Women's rights have changed a lot over the past 100 years, but there are still a lot of obstacles to be faced. The march was all about coming together and fighting for their rights.
"I have the right to speak my mind and dream my dreams. To love who I wish to love and understand the world around me."
Rights these women weren't fortunate enough to have in 1913. Some of the founders of Delta Sigma Theta Sorority Incorporated were some of the only African-Americans to be a part of the women's suffrage march 100 years ago.
"We wanted to give back to the community in the same way that our founders did."
That's why Chanee Anderson decided to put this event together. People of all races, genders and ages came together to celebrate how far we've come.
"Just to see so many community people, so many different organizations being involved and get excited about it. Not only our organization but with the idea and what we're standing by today," Anderson said.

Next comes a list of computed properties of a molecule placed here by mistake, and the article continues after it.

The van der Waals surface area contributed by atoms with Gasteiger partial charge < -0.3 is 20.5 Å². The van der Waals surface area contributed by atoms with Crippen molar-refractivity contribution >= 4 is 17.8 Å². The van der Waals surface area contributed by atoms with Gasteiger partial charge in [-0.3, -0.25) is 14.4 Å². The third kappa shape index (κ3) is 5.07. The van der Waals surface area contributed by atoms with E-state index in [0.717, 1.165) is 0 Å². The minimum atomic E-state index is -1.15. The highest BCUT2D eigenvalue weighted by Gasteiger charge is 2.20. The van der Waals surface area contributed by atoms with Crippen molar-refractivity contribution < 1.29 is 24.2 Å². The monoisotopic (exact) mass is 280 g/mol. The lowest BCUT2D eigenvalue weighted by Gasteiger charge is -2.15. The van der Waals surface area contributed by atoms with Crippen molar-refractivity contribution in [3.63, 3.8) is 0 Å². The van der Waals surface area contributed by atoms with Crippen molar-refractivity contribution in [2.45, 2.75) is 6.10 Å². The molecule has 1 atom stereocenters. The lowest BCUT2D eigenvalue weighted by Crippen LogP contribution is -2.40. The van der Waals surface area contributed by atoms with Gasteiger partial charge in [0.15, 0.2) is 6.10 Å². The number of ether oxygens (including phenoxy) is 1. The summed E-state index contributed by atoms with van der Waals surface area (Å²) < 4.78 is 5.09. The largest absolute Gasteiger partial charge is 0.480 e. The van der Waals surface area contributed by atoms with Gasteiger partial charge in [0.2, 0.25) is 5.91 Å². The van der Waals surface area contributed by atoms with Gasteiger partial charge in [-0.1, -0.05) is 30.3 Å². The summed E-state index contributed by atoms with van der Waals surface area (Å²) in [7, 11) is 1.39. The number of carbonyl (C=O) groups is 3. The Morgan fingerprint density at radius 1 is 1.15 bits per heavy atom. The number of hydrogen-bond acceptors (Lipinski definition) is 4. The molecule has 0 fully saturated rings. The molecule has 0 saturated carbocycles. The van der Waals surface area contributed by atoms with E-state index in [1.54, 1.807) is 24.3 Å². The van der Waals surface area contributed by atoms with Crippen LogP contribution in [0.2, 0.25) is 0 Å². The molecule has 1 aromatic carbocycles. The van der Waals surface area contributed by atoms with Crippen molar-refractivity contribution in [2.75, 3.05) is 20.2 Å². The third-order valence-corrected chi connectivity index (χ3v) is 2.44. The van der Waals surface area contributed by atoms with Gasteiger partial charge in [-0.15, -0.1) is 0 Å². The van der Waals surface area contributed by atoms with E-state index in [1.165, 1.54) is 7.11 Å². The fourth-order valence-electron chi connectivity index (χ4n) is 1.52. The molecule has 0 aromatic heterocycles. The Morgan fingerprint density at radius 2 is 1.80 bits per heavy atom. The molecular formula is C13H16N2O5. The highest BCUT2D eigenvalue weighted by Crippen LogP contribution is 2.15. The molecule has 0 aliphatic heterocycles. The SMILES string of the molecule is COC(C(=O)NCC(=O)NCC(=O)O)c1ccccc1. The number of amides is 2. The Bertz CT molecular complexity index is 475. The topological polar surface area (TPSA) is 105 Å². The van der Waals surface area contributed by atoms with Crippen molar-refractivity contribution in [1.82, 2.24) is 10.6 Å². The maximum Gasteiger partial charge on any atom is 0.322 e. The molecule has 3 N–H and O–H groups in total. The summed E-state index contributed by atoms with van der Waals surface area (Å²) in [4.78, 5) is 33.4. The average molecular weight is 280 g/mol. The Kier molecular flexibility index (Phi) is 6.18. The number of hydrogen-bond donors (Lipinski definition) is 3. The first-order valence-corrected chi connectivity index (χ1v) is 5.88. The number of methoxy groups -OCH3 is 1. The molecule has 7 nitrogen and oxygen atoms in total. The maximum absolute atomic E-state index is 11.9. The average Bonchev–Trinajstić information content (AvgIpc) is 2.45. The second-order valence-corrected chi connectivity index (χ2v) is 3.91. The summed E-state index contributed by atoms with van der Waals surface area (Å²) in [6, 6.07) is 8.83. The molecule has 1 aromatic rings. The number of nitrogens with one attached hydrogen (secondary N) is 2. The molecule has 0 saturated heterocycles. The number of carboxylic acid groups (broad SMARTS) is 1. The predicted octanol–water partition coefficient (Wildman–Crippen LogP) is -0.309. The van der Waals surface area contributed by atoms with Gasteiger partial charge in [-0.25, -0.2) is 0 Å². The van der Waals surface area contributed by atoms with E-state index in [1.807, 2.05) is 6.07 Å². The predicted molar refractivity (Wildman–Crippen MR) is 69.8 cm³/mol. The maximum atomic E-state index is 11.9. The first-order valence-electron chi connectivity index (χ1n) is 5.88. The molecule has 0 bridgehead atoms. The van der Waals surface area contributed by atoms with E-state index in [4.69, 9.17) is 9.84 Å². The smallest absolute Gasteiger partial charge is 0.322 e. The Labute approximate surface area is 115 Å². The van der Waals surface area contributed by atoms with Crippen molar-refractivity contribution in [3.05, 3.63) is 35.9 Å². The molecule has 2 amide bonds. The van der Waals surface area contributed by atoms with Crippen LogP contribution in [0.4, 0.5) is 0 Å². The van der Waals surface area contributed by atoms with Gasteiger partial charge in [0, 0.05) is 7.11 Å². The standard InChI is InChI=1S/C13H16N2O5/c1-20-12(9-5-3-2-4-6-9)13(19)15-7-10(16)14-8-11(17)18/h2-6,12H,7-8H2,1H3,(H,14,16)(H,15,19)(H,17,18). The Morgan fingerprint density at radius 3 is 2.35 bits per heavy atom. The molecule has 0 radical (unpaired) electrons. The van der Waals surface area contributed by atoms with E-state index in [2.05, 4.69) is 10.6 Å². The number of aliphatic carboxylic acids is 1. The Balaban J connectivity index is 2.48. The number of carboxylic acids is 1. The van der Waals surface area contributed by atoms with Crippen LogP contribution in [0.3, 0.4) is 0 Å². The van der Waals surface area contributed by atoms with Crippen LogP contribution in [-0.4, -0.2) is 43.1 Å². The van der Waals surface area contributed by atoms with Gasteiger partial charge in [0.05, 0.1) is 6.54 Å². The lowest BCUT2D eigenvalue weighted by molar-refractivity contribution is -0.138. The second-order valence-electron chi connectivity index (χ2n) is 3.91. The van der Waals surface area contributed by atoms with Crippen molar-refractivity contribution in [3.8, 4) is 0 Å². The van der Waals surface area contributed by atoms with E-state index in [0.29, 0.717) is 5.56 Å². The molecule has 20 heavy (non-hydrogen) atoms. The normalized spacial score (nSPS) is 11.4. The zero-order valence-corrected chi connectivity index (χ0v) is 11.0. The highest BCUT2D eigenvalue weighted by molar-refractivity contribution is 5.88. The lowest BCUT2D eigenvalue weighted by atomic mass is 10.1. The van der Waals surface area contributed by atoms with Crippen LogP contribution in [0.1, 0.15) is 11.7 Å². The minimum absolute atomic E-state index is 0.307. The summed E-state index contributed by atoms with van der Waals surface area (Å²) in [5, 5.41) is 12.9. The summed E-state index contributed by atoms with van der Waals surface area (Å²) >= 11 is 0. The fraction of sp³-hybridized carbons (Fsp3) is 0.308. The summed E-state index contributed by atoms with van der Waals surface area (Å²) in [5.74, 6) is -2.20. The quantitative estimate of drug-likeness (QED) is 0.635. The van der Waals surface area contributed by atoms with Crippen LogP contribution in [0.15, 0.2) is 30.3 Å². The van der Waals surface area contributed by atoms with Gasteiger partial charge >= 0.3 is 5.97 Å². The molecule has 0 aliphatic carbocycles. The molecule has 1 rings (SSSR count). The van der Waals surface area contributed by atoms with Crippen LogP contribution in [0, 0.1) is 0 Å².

Now the message is "We are enough. Equality and justice."
"A lot of times might be in situations that they might not realize they have rights, or they might not feel empowered to speak up or speak out. We do have a voice and we do have rights," Anderson said.
DST along with community leaders marched giving dozens a voice and a platform to use it.
"Because I had a dream one night, and in that dream I was free."
Not only was the event about women's rights, but DST also discussed domestic abuse. A counselor was on hand to talk about warning signs and how both men and women can come together to raise awareness.